The US Supreme Court Justice Louis Brandeis is often attributed for coining the phrase “race to the bottom” in  Louis K Liggett Co. v. Lee (1933). Brandeis termed the race between the States for watering down rules and regulations to entice industry in their jurisdictions as “one not of diligence but of laxity”. But there is also a race towards the bottom between several Indian States today.


What are the issues?

  • This race is to create a mockery of the 73rd and 74th amendments of the Indian Constitution. Next year, India will celebrate the 30th anniversary of the enactment of the these constitutional amendments, cornerstones of decentralisation in India. A lot remains to be done to have truly decentralised local bodies in the country.
  • Decentralisation is supposed to stimulate intergovernmental competition for producing maximum social utility. However, the current intergovernmental competition in India is akin to watering down the very basic tenets of decentralisation. Unfortunately, nothing much has changed in the last 30 years.
  • Elections in PRIs (Panchayati Raj Institutions) are still irregular. Recently, several states conducted local bodies elections just because the Union Finance Commission recommended grants only for the “duly constituted local governments”.
  • There is still prolonged suppression. In many states, there has been no local body for a prolonged period of time.
  • There is still inadequate devolution of powers; and
  • There is a lack of financial resources. The only respite is that there has been a representation of weaker sections like Scheduled Castes, Scheduled Tribes and women in PRIs. But there is also the perennial problem of Rule by Proxy.


Problem of finance

  • Both rural local bodies (RLBs) and urban local bodies (ULBs) across the country are under financial stress. RLBs are exclusively dependent on grants from State Finance Commissions (SFCs) or Union Finance Commission (UFC) and are rarely able to generate their own revenue.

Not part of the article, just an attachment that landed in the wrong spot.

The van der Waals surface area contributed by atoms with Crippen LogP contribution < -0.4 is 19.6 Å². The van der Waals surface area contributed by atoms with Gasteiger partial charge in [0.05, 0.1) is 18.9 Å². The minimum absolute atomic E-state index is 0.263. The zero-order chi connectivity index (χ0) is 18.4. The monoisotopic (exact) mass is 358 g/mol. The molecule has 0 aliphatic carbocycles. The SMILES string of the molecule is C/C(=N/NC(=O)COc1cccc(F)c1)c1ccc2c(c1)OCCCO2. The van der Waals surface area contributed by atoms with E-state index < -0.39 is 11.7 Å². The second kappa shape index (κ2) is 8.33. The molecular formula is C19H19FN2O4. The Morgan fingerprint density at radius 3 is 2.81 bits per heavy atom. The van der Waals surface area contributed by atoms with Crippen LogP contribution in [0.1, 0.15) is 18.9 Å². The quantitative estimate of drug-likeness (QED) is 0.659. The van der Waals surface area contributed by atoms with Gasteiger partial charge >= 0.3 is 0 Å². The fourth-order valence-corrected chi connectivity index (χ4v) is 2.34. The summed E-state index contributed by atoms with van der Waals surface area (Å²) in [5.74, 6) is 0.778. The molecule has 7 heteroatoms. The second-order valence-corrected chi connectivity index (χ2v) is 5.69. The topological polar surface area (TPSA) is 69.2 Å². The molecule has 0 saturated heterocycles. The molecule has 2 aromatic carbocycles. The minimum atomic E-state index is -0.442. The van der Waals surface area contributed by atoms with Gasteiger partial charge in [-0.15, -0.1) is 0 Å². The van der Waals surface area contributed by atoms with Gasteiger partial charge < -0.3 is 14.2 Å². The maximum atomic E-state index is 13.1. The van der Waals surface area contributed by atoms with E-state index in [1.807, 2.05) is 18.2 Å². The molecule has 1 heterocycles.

• It is the responsibility of SFCs to not only devolve resources between the State and the local body but also recommend measures for local bodies to raise their own tax and non-tax revenues. But SFCs in some states are either defunct, or nobody pays any heed to SFCs’ reports.


Issues with State Finance Commission

  • States do not constitute SFCs. Article 243I of the Constitution warrants States to constitute SFCs to review the financial position of RLBs and ULBs and make suggestions to the Governor about: (i) distribution of taxes between State and LBs, (ii) determination of taxes, duties, etc., which may be assigned to or appropriated by LBs, and (iii) grants in aid to LBs by the State.
  • As per constitutional provisions, States should have constituted their first SFC by April 1, 1994, and subsequent FCs after expiration of every five years. Simple mathematics would tell us that by 2022, most States should have constituted at least their 5th FC. However, some States have not even constituted their third and fourth SFCs.
  • Several states simply do not adhere to the Constitution unless there is a nudge from courts. Kerala’s Finance Minister is correct when he says, “Devolution of resources to States is not a charity but a Constitutional obligation”. But the devolution of resources to local bodies is also not charity but a Constitutional obligation of state governments.
  • SFCs work under resource constraints. SFCs are non-permanent bodies. Six to seven months are spent hunting for office space. Later, this is cited as one of the reasons for seeking an extension for submitting the report. 
  • The SFCs are not presented with accurate and updated data on the finances of the local bodies. In the absence of data, in a significant number of cases, recommendations by SFCs tend to be the ad-hoc opinion of the chairperson of the SFC, which is not grounded in data. No rigorous fiscal analysis is possible without disaggregated fiscal data for the PRIs and ULBs.
  • Once the SFC submits its report, States are constitutionally bound to lay the explanatory memorandum as to the action taken report before the state legislature (Article 243I (4)). There are numerous instances where states have either simply failed in placing ATR before the legislature or taken several years to do so. 
  • Unlike the Union Finance Commission, where the Union Government accepts nearly all recommendations, there are instances of States rejecting even basic requests. They are well within their rights to do so. However, once the recommendations are accepted, the States simply fail to implement them. 


Way forward

Finances at the Union level are always under the democratic gaze. However, some states contravene the Constitutional provisions repeatedly without any repercussions. States should devolve more powers and resources to local bodies. Intergovernmental competition should not just be confined to the race to the bottom but the other way around.


SourceThe Hindu Business Line


QUESTION – Local bodies are marred with several problems but the root cause of many of these problems is finance or the lack of it. Comment.